FAO Quotables

"But being right, even morally right, isn't everything. It is also important to be competent, to be consistent, and to be knowledgeable. It's important for your soldiers and diplomats to speak the language of the people you want to influence. It's important to understand the ethnic and tribal divisions of the place you hope to assist."
-Anne Applebaum

Thursday, June 9, 2011

"How France Lost Africa to the U.S." or "What's New? I mean it's France" or "Why ACSS is great!"

This article is by G. Pascal Zachary (a former foreign correspondent for The Wall Street Journal, author of Married to Africa,  a professor of practice at the Walter Cronkite school of journalism at Arizona State University).  In a complete aside, check out the link to his book.  It looks like a very interesting read that would offer a more personal look into life in Africa. 

First of all, The Atlantic is one of my favorite magazines.  They publish consistently engaging articles and usually at least one that's Africa related (and a subscription is only $12 a year or so) each month.

This article immediately caught my attention because half of the nurses that my beautiful wife works with in her hospital are from various African countries.   I was surprised to read how closed off/caste-like the french business world is to European-educated Africans--I'd be curious to hear a counter-argument from a french businessman/company. 

 How France Lost Africa to the U.S. - The Atlantic

I've also included the abstract to the paper mentioned in Zachary's article.  Unfortunately neither you or I can cannot read the entire paper without subscribing to African Affairs (don't worry, it's not a dating website) or paying a one-time use fee of $25 !!!!!! (hahahah, seriously?) to read the article.  A subscription to the magazine (published 4 times a year) is only $22.  Wouldn't it be better to just charge .25 an article that would be available through a one-click connection to a paypal account (my .02).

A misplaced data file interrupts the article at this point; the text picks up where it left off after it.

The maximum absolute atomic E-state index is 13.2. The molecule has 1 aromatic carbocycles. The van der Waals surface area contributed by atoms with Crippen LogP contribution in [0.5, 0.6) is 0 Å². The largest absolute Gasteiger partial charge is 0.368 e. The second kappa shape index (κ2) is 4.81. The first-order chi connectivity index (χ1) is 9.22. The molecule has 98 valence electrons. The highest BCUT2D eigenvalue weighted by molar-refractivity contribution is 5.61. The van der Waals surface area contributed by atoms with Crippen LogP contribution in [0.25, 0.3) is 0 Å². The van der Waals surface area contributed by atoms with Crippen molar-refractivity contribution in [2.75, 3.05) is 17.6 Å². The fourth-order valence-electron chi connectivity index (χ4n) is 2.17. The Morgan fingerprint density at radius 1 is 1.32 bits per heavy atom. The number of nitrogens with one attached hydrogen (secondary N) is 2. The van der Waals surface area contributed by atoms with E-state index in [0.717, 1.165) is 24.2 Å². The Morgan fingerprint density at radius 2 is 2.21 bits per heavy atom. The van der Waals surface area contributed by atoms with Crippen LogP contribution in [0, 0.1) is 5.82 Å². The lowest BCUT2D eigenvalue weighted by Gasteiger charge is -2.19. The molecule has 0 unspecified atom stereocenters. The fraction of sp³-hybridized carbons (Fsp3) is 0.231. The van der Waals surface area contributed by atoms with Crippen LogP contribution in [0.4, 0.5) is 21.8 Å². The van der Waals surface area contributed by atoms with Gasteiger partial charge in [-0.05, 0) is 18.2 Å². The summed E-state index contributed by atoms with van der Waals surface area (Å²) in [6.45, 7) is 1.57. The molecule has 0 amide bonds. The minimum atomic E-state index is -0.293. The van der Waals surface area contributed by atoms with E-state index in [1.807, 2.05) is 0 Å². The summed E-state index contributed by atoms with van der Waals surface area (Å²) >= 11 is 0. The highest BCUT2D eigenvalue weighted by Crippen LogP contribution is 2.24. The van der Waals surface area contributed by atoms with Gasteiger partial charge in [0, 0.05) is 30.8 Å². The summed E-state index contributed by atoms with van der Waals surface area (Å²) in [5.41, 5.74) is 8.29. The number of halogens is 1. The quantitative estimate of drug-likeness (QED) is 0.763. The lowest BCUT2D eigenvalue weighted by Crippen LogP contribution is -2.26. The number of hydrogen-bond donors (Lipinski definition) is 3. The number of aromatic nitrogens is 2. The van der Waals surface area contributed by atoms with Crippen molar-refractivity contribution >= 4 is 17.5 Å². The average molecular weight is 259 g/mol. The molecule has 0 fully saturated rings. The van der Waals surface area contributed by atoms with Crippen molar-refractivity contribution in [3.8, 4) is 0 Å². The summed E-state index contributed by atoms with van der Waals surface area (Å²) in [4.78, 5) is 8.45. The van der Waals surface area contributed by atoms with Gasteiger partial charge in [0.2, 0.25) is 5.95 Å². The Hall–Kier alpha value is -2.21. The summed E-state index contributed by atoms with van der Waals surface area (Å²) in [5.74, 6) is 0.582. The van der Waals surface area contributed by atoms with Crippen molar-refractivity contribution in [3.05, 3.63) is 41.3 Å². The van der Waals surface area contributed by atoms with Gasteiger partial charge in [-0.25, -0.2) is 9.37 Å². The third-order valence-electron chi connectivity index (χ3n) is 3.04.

OR, as I just found out, if you have access to PROQUEST (through MERLN) you can read the whole article (and the whole magazine) for free.  How do you get this access you ask?  It's easy, you attend the great week-long "Introduction to African Security Affairs" course (or any of the other phenomenal ones they teach) that the Africa Center for Strategic Studies (ACSS http://africacenter.org/) puts on at least once a year.  All alumni from ACSS get access to MERLN!

Diaspora, faith, and science: Building a Mouride hospital in Senegal
by Ellen E. Foley and Cheikh Anta Babou
Ellen E. Foley (efoley@clarku.edu) is an Assistant Professor of International Development and Social Change at Clark University. Cheikh Anta Babou (cheikh@sas.upenn.edu) is an Associate Professor of History at the University of Pennsylvania.

This article examines a development initiative spearheaded by the members of a transnational diaspora – the creation of a medical hospital in the holy city of Touba in central Senegal. Although the construction of the hospital is decidedly a philanthropic project, Hôpital Matlaboul Fawzaini is better understood as part of the larger place-making project of the Muridiyya and the pursuit of symbolic capital by a particular Mouride dahira. The dahira's project illuminates important processes of forging global connections and transnational localities, and underscores the importance of understanding the complex motivations behind diaspora development. The hospital's history reveals the delicate negotiations between state actors and diaspora organizations, and the complexities of public–private partnerships for development. In a reversal of state withdrawal in the neo-liberal era, a diaspora association was able to wrest new financial commitments from the state by completing a large infrastructure project. Despite this success, we argue that these kinds of projects, which are by nature uneven and sporadic, reflect particular historical conjunctures and do not offer a panacea for the failure of state-led development.

Diaspora, faith, and science: Building a Mouride hospital in Senegal
How France Lost Africa to the U.S. - The Atlantic
Married to Africa

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